- 105,600 Bq/Kg of Radioactive Cesium from Apartment Bldg Rooftop in Yokohama City (EX-SKF, Sep. 23, 2011):
The apartment building is located in the same Kohoku-ku in Yokohama City where 63,000 becquerels/kg of radioactive cesium was found also from the rooftop of another apartment building, and 42,000 becquerels/kg was found from the dirt around the side drain on the road.
It looks like this person had the dirt on the rooftop tested on his own, and posted the test result sheet on his blog.
Cesium-134: 49,900 becquerels/kg
Cesium-137: 55,700 becquerels/kg
Total radioactive cesium: 105,600 becquerels/kg
Meanwhile, this is how the Yokohama City workers (or the contract workers) “cleaned” the highly contaminated (42,000 becquerels/kg cesium) dirt from the side of the road. No protection, no masks, no rubber boots.
Yokohama City Assembly recently voted down the citizens’ petition asking the city not to accept radiation-contaminated disaster debris from Tohoku by the majority vote by the DPJ and LDP and Komei Party.
The city temporarily halted the dumping of radioactive sludge ashes into the ocean as the citizens’ protests were fast and furious once they knew about the scheme, but the mayor in the press conference took pains to emphasize that only thing that had gone amiss was that the city officials under her clearly didn’t “explain” well enough to the Yokohama residents living in the area around the final dumping site in Minami Honmoku Pier in advance. “We should have explained better to soothe the fear and anxiety of the residents”, she said.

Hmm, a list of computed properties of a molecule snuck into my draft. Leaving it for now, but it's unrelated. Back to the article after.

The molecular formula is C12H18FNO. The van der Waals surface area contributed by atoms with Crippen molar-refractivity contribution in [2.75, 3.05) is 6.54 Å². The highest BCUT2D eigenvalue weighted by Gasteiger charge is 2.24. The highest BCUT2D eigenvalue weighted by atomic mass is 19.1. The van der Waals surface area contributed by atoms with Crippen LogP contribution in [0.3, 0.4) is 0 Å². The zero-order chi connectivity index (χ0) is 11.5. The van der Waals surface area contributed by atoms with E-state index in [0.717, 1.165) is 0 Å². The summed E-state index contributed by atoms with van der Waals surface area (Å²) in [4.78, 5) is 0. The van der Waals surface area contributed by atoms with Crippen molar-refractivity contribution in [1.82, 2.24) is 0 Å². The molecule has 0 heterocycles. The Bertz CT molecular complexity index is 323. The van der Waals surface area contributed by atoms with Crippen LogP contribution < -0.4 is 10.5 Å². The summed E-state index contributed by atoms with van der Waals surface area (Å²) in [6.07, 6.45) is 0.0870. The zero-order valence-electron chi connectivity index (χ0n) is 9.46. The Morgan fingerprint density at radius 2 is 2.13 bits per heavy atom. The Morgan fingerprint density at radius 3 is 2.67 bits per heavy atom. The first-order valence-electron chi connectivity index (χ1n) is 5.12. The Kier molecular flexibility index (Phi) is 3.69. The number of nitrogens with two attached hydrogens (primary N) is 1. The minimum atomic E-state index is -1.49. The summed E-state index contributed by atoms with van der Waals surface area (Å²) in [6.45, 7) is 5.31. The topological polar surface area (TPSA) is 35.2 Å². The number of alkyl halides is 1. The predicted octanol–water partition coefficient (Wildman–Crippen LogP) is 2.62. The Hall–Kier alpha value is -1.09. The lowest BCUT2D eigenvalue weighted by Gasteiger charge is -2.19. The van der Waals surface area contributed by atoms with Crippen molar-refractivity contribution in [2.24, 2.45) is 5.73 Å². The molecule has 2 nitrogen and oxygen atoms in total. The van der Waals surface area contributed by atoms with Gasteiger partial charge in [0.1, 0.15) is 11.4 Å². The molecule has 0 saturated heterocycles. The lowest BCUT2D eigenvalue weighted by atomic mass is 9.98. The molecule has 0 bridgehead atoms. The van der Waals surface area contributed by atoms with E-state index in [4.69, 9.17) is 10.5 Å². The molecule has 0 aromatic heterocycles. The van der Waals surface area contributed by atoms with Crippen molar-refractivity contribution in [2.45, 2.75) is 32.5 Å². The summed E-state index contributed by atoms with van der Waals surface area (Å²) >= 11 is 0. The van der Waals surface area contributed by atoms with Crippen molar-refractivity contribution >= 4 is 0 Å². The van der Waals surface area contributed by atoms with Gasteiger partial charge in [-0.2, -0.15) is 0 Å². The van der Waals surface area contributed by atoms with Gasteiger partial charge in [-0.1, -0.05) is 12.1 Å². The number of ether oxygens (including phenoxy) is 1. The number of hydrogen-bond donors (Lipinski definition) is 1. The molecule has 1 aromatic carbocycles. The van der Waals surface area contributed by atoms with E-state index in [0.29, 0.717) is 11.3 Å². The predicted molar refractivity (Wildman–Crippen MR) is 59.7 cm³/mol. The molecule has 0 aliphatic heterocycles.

The mayor, who fed 80,000 elementary school children in the city with radioactive beef, then went to an APEC’s women’s meeting in San Francisco and appealed Yokohama. (As what?) And she wants her official residence renovated by city’s taxpayers’ money.
Something seems to me to be really out of whack in Yokohama City. I’ve heard Mayor Hayashi speak in the press conference. She speaks well, very dry, businesslike. Maybe that’s all she does well – to speak well. Understanding what the issues are or what’s at stake is for someone else to do for her.